At least 200 people have been killed during the bloody climax of a three-day hostage crisis at a school in southern Russia, health ministry officials say.
Many of the children were half-naked, because of the intense heat inside the crowded building
Hundreds of people were injured when explosions and shooting brought the siege to a violent end. Many of the casualties were children.
Russian President Vladimir Putin has arrived on a surprise visit to the site at Beslan, North Ossetia, reports say.
Officials said 27 hostage-takers were killed and three were arrested alive.
The BBC's Damian Grammaticas, at the scene, says three other hostage-takers are still on the run.
The armed group took over the school on Wednesday.
Russian officials have described some of the hostage-takers as mercenaries from Arab countries.
Heavy gunfire and explosions began on Friday morning, and it was many hours before special forces had control of the school.
1 - At 0850GMT a vehicle from the emergencies ministry is sent in to retrieve the bodies of those killed at the start of the siege.
2 - A series of blasts rock the gym, bringing the roof down.
3 - Hostages start running. The attackers fire at them to try to block their escape, prompting the troops outside to shoot back.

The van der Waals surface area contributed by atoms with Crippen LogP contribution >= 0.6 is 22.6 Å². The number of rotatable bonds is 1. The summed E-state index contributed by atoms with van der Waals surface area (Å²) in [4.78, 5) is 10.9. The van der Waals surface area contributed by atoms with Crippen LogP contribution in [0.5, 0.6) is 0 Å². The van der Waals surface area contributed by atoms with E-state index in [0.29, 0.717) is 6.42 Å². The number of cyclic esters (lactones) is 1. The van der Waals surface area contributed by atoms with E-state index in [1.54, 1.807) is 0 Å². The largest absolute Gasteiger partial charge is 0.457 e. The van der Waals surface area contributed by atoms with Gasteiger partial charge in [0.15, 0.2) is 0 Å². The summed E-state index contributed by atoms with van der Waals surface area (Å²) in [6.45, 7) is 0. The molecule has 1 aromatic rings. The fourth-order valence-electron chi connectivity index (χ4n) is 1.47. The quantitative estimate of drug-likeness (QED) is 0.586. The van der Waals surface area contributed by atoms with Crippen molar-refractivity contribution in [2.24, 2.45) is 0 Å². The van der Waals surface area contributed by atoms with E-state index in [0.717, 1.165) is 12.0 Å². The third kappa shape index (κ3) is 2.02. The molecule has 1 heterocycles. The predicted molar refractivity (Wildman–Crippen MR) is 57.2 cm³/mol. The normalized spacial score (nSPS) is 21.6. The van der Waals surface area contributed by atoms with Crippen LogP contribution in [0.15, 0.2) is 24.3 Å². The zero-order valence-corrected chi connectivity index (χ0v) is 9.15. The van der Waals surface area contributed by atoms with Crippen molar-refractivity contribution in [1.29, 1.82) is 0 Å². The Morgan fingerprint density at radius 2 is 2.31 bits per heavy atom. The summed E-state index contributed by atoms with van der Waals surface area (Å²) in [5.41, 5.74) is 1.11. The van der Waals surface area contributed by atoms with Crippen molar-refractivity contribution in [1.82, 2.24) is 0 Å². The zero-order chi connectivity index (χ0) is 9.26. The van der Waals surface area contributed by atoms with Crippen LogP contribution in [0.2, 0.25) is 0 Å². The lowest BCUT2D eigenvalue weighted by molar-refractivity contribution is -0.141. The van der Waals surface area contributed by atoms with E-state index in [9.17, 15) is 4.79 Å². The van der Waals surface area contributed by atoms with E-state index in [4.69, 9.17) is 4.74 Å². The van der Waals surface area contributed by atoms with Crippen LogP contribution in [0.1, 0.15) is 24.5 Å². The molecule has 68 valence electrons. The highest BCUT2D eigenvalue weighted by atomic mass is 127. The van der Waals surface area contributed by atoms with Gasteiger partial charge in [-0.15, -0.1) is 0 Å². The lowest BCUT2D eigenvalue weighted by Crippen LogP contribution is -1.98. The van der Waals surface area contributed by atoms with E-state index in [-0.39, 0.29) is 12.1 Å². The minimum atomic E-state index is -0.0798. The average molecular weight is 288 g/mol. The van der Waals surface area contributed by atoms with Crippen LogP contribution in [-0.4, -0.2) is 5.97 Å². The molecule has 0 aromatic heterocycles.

It appears the violence began as medical workers drove into the school complex in a pre-agreed trip to collect the bodies of casualties who died when the school was first seized.
A sudden explosion, which some reports suggest may have gone off accidentally, seems to have prompted hostage-takers to begin shooting indiscriminately.
Hostages panicked and tried to flee, while Russian forces stormed the school in an unplanned operation.
There were scenes of pandemonium, as terrified and half-naked children ran from the school amid intense gun battles.
More than 700 people were injured. The health ministry of North Ossetia told Interfax news agency that by the early hours of Saturday morning local time, 531 people remained in hospital - half of them children.
Ninety-two children are said to be in a critical condition.
More than 1,000 people are thought to have been in the school as parents joined their children for festivities on the first day of term.
Correspondents say the day's events have taken Moscow by surprise.
There has been no public comment so far from President Putin, though two Russian news agencies report he is visiting a local hospital where survivors are being treated.
Meanwhile, US President George W Bush described the events as "another grim reminder" of terrorism.
"We stand with the people of Russia, we send them our thoughts and prayers in this terrible situation," he said.
Correspondents say many of those released were desperate for water when they came out, and some were barely able to stand.
One boy described his escape.
"I smashed the window to get out," he told Russian TV. "People were running in all directions... [The rebels] shot from the roof."
Ambulances ferried hundreds of people to hospital.
Witnesses later saw at least 100 bodies piled inside the ruins of the school.
The attackers - both men and women, some wearing bomb belts - had demanded independence for the troubled region of Chechnya, where Russian forces have been involved in a bloody conflict with separatists for several years.